UNIVERSITY PARK, Pa. — Renae McNair, assistant teaching professor of psychology at Penn State Scranton and Karen Sofranko, director of academic services and retention at Penn State Hazleton, have been selected to receive the 2022 Penn State Excellence in Advising Award.
The award, established by the former Undergraduate Student Government’s Academic Assembly and sponsored by each college, annually honors one full-time professional adviser and one full-time faculty member from any Penn State location who have at least two years of advising experience. Selection criteria are based on excellence in general advising, academic and career guidance, enthusiasm and assistance in decision making, and goal setting.
McNair said it’s important to know the academic, career and lifelong goals of her students. She gets to know her advisees on a personal level. She said advising goes beyond helping students navigate courses.
“I believe that advisors act as life guides for their students,” McNair said.
In addition to teaching and serving on the University Faculty Senate, McNair advises the department’s roughly 90 students. During the pandemic, McNair said, the time she spent with each student greatly increased.
“I had students who needed academic advising, but who also needed care and support,” McNair said. “The pandemic started and they were struggling with the news. There were many weeks that I spent 30 to 40 hours a week just meeting with and talking with my students. The students needed reassurance, they needed support and they needed hope.”
McNair said knowing her students well helps her be honest with them, especially when it comes to real conversations about their future. Once, she discussed alternative career paths for a student with a mid-level grade-point average who wanted to go to medical school. The student is now pursuing a master’s degree for an alternate career path.
Another time, she convinced a student who excelled academically to pursue her doctorate. The student was a first-generation student who couldn’t imagine herself earning an advanced degree.
“I encouraged her. I wanted her to feel empowered and understand what she was capable of. I wanted her to see herself,’ McNair said. “She completed the research project and earned a scholarship for graduate school. We kept in touch. She is currently finishing her masters and applying to Ph.D. programs.”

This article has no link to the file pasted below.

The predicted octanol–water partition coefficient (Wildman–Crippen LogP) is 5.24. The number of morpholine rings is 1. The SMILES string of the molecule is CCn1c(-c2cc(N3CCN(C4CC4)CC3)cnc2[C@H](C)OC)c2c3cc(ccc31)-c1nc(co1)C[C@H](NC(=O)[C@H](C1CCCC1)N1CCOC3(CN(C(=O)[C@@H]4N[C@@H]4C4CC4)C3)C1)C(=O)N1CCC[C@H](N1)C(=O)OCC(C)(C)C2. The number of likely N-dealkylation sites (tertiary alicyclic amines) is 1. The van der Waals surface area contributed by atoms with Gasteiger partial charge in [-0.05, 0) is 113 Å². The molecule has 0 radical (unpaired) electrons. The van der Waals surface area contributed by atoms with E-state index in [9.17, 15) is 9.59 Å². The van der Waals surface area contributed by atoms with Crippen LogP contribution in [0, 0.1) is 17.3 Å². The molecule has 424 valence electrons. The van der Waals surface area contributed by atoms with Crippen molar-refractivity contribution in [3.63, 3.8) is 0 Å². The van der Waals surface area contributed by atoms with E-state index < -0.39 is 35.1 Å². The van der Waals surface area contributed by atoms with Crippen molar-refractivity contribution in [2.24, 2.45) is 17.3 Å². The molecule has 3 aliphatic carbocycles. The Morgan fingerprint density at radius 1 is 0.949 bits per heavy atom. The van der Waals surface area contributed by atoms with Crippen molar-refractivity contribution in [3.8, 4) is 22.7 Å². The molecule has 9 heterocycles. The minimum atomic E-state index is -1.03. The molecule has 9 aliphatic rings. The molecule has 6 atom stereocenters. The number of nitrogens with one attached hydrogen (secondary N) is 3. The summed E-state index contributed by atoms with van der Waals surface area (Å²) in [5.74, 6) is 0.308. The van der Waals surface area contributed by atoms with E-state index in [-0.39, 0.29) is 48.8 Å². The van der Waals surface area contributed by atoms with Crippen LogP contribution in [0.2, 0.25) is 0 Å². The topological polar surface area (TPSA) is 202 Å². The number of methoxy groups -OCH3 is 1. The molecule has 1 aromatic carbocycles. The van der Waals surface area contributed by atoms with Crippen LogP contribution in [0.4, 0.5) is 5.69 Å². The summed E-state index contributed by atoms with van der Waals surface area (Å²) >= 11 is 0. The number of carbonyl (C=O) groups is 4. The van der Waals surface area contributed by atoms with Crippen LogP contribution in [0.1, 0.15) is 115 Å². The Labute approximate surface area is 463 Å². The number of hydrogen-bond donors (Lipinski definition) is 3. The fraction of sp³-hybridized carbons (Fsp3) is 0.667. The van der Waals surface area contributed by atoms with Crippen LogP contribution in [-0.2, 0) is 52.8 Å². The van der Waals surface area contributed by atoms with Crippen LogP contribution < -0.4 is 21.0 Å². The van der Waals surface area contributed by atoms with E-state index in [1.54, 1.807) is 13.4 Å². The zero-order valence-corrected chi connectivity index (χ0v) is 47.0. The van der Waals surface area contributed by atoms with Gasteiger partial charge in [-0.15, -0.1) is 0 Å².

When her students leave college, McNair said, her job is often not over. They often continue to reach out, again seeking her advice.
“I tell those former students that it is OK to make changes,” McNair said. “Life is not one straight line, that beauty is found in the crooked path along the journey.”
Students praised the work McNair put into advising them and her dedication to learning about their lives.
“Dr. McNair takes her time helping students decide their classes, gives excellent advice when discussing career choices, and goes above and beyond to make sure we are thriving in the program,” a nominator said.
Sofranko said advising is so much more than knowing which courses students should take and how best to navigate their academic schedule.
“It’s about helping students make life changing decisions as well as fostering lifelong learning,” Sofranko said. “It is encouraging students to critically analyze information, which helps them identify and challenge their preconceived notions. It is guiding them along their pathway to success, however they define it. It is teaching. It is transformative. I do what I do because I love students and want to see them succeed.”
Sofranko says she tries to recognize the unique abilities of each student while helping them discover their personal and academic strengths. She’s an expert in knowing the resources, tools and emerging trends and can support students and their changing needs in the ever-evolving academic environment.
“It’s become even more critical to teach a person to fish,” Sofranko said. “It builds their confidence, while demonstrating their personal responsibility in the process.”
Sofranko wants to help students become a part of the exploration and decision-making process. She creates a safe environment where students explore their career ambitions while relying on her expertise for advice.
“I help students put the pieces of their puzzle together by analyzing what the student says, combined with their academic history, to develop a plan that will lead to academic success,” Sofranko said. “I ask students specific questions about their likes and dislikes, review their academic history, and discuss their dreams to paint an accurate picture. We work together to help them find their ‘why’ in the world.”
Students praised Sofranko for always making time for them and for knowing their best path forward.
“She has built and adjusted a schedule for my remaining semesters to give me assurance that I will be able to graduate on time with both my major and minor in mind,” a nominator said. “She is respectful and kind. She is phenomenal and has been a huge aspect of my college career.”